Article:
Annals of Clinical and Laboratory Research

  • ISSN: 2386-5180
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Comparative Analysis of Ziehl-Neelsen and Genexpert Techniques for the Diagnosis of Tuberculosis in Human Immuno-Deficiency Virus Positive Patients in Benin City

Ochei Kingsley Chinedum, Adagbonyin Emwiomwan, Obeagu Emmanuel Ifeanyi and Aminu Babayi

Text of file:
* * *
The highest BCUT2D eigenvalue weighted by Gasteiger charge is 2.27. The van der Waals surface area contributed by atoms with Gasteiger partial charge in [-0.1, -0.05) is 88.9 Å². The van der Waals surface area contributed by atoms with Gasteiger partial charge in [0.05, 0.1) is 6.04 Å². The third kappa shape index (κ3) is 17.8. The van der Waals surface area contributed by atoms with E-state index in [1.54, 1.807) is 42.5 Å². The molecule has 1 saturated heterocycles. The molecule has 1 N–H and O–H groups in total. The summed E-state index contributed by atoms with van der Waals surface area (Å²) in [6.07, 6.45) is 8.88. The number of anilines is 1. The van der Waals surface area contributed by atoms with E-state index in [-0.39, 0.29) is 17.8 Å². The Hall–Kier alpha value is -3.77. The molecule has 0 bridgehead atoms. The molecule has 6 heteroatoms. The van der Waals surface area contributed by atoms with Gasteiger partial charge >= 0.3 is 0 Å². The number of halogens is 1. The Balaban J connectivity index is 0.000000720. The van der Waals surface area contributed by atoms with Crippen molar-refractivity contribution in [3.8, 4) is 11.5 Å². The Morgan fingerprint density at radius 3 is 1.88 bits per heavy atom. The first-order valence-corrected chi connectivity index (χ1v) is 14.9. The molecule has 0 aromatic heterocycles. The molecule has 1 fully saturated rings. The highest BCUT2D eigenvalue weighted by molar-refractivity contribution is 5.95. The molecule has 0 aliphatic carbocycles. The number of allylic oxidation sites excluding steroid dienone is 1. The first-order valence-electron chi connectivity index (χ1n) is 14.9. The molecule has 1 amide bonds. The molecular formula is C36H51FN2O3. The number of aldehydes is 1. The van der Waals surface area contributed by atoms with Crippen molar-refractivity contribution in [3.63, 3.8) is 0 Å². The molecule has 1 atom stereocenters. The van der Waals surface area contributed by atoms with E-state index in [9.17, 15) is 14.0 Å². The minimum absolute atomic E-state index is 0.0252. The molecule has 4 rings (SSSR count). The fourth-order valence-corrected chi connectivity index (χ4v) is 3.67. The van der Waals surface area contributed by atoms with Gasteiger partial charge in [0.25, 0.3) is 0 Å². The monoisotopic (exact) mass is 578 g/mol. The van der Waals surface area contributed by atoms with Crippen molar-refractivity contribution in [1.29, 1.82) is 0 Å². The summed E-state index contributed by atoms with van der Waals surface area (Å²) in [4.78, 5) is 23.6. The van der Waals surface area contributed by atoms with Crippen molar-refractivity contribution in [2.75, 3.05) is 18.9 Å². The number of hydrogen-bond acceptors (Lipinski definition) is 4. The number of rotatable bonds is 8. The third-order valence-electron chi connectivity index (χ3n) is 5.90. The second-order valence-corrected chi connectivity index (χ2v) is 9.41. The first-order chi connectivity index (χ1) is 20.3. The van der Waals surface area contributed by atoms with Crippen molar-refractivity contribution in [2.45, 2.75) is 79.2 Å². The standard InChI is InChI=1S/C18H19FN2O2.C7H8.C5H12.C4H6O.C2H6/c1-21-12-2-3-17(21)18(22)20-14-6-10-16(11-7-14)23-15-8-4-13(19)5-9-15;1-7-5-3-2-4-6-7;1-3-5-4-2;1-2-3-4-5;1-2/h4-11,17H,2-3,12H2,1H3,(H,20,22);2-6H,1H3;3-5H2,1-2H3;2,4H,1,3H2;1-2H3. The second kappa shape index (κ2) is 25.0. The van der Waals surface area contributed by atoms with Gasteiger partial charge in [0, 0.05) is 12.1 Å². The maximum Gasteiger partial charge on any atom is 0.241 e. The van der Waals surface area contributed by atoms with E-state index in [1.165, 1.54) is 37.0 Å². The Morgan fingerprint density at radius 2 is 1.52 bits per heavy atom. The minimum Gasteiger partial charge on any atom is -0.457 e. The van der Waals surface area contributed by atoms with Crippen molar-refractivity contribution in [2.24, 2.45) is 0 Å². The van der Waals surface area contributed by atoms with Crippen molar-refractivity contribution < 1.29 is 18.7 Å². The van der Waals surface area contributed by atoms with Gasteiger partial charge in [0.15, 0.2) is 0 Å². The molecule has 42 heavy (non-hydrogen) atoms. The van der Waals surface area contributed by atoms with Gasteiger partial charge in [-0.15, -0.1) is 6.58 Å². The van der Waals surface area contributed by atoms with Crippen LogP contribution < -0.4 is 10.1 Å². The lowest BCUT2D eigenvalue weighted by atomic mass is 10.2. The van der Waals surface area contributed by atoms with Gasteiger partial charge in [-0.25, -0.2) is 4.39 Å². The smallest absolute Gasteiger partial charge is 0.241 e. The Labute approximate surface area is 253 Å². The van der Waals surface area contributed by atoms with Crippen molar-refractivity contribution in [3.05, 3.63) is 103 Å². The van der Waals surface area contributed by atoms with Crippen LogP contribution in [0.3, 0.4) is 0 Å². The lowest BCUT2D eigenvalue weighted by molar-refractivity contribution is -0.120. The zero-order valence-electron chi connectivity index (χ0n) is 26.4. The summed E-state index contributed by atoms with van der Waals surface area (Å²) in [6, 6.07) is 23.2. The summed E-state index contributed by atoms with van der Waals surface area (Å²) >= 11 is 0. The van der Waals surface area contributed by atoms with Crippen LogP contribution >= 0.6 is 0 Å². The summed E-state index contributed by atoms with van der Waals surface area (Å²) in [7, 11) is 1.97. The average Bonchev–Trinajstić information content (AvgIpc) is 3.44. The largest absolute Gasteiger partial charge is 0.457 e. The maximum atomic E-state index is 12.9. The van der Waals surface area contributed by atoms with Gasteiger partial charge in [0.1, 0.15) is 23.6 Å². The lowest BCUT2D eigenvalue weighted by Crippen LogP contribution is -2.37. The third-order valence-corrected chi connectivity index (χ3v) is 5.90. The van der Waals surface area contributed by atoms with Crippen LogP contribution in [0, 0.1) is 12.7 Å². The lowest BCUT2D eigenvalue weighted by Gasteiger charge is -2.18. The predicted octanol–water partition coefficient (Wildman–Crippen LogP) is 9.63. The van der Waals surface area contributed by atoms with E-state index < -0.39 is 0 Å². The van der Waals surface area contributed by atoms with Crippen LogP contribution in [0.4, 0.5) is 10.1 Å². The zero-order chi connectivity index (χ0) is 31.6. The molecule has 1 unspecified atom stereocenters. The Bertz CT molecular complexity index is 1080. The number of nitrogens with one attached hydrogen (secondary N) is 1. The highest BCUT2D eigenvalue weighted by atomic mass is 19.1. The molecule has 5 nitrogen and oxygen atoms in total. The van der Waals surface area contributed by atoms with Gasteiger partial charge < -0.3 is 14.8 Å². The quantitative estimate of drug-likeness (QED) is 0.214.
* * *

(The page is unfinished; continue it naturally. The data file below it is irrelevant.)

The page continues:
Mycobacterium tuberculosis is the second most common infectious cause of death in adults worldwide (HIV is the most common). The human host serves as the natural reservoir for M. tuberculosis. The ability of the organism to efficiently establish latent infection has enabled it to spread to nearly one-third of individuals worldwide. Approximately eight million new cases of active TB disease occur each year, leading to about 1.7 million deaths. The disease incidence is magnified by the concurrent epidemic of human immunodeficiency virus (HIV) infection. A total of 362 sputum specimens from 181 presumptive tuberculosis suspects of patients living with Human Immuno-Deficiency virus were tested using direct smear staining technique of ZiehlNeelsen and GeneXpert for the detection of MTB/RIF. The performance of Xpert MTB/RIF technique was compared withZiehl- Neelsentechnique, out of the 181 persons, 148 were smear negative (81.8%) and 33 were smear positive (18.2%), while for the Genexpert MTB/RIF technique, 115 (63.5%) were MTB not detected (negative), 59 (32.6%) MTB detected, RIF resistance not detected and RIF resistance detected, 4 (2.2%) error and 3 (1.7%) incomplete. Thirty-three (33) patients (18.2%) were TB positive with both techniques, Twenty-six patients (14.4%) were GeneXpert/RIF positive but ZN staining technique negative and 110 patients (60.7%) were negative with both methods. The positivity rate for MTB detected for Genexpert technique in female was 32 (58.2%) and male 23 (39.0%), while ZN staining technique in female was 15 (45.5%), and male 18 (54.5%). From this study, it was observed that Genexpert technique detected more tuberculosis cases than Ziehl-Neelsen technique. Amongst people living with Human Immuno-Deficiency virus, female are more diagnosed of tuberculosis than male with age range of 25-49 years having the highest positive result and the least positive result in age range 15-19 years 4 (2.2%), male 3 (1.7%) and female 1 (0.5%). Age distribution shows age group 25-49 years old with the highest number 120 (66.7%), with male 45 (25.0%)and female 75 (41.7%), followed by age group 50 years old and above 36 (20.0%), male 11 (6.1%) and female 25 (13.9%), then followed by age group 7-14 years old 13 (7.2%), male 8 (4.4%) and female 5 (2.8%). Age group 20-24 years old had 7 (3.9%), male 5 (2.8%)and female 2 (1.1%) and the least, age group 15-19 years old 4 (2.2%), male 3 (1.7%) and female 1 (0.5%). The sensitivity and specificity ratio were 85% and 97%. The integration of molecular techniques such as Genexpert in the identification of M. tuberculosis complex is recommended as this can provide timely intervention in the diagnosis and treatment of tuberculosis.